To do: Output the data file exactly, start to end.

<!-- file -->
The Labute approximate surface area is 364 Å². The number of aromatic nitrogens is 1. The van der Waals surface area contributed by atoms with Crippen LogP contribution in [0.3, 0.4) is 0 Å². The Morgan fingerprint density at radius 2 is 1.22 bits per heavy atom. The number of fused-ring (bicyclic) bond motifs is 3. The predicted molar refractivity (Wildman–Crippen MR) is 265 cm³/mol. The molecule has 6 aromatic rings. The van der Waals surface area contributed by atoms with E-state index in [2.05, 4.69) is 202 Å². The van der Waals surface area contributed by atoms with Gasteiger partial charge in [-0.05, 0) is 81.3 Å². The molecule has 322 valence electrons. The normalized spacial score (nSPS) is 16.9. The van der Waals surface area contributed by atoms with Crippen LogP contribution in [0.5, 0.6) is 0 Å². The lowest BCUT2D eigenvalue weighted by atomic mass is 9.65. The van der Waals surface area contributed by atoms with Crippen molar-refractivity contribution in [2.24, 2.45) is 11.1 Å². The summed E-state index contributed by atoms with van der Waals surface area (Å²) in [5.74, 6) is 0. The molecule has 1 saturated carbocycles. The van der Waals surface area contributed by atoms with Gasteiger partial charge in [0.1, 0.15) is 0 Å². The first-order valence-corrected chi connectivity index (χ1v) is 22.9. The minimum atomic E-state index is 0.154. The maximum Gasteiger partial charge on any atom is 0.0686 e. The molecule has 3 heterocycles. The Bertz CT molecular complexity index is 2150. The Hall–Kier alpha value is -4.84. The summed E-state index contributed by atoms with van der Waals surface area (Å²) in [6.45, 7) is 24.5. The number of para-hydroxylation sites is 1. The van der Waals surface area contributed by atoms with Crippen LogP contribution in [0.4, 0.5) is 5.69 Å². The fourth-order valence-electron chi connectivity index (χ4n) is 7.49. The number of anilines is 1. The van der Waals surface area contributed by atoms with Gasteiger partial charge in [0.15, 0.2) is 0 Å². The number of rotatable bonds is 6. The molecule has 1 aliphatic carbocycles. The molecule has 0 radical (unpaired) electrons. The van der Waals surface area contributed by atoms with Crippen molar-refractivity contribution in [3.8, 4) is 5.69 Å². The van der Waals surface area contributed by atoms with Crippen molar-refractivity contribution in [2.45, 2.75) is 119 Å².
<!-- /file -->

The Labute approximate surface area is 364 Å². The number of aromatic nitrogens is 1. The van der Waals surface area contributed by atoms with Crippen LogP contribution in [0.3, 0.4) is 0 Å². The Morgan fingerprint density at radius 2 is 1.22 bits per heavy atom. The number of fused-ring (bicyclic) bond motifs is 3. The predicted molar refractivity (Wildman–Crippen MR) is 265 cm³/mol. The molecule has 6 aromatic rings. The van der Waals surface area contributed by atoms with E-state index in [2.05, 4.69) is 202 Å². The van der Waals surface area contributed by atoms with Gasteiger partial charge in [-0.05, 0) is 81.3 Å². The molecule has 322 valence electrons. The normalized spacial score (nSPS) is 16.9. The van der Waals surface area contributed by atoms with Crippen LogP contribution in [0.5, 0.6) is 0 Å². The lowest BCUT2D eigenvalue weighted by atomic mass is 9.65. The van der Waals surface area contributed by atoms with Crippen molar-refractivity contribution in [2.24, 2.45) is 11.1 Å². The summed E-state index contributed by atoms with van der Waals surface area (Å²) in [5.74, 6) is 0. The molecule has 1 saturated carbocycles. The van der Waals surface area contributed by atoms with Gasteiger partial charge in [0.1, 0.15) is 0 Å². The first-order valence-corrected chi connectivity index (χ1v) is 22.9. The minimum atomic E-state index is 0.154. The maximum Gasteiger partial charge on any atom is 0.0686 e. The molecule has 3 heterocycles. The Bertz CT molecular complexity index is 2150. The Hall–Kier alpha value is -4.84. The summed E-state index contributed by atoms with van der Waals surface area (Å²) in [6.45, 7) is 24.5. The number of para-hydroxylation sites is 1. The van der Waals surface area contributed by atoms with Crippen LogP contribution in [0.4, 0.5) is 5.69 Å². The fourth-order valence-electron chi connectivity index (χ4n) is 7.49. The number of anilines is 1. The van der Waals surface area contributed by atoms with Gasteiger partial charge in [0.15, 0.2) is 0 Å². The number of rotatable bonds is 6. The molecule has 1 aliphatic carbocycles. The molecule has 0 radical (unpaired) electrons. The van der Waals surface area contributed by atoms with Crippen molar-refractivity contribution in [3.8, 4) is 5.69 Å². The van der Waals surface area contributed by atoms with Crippen molar-refractivity contribution in [2.45, 2.75) is 119 Å².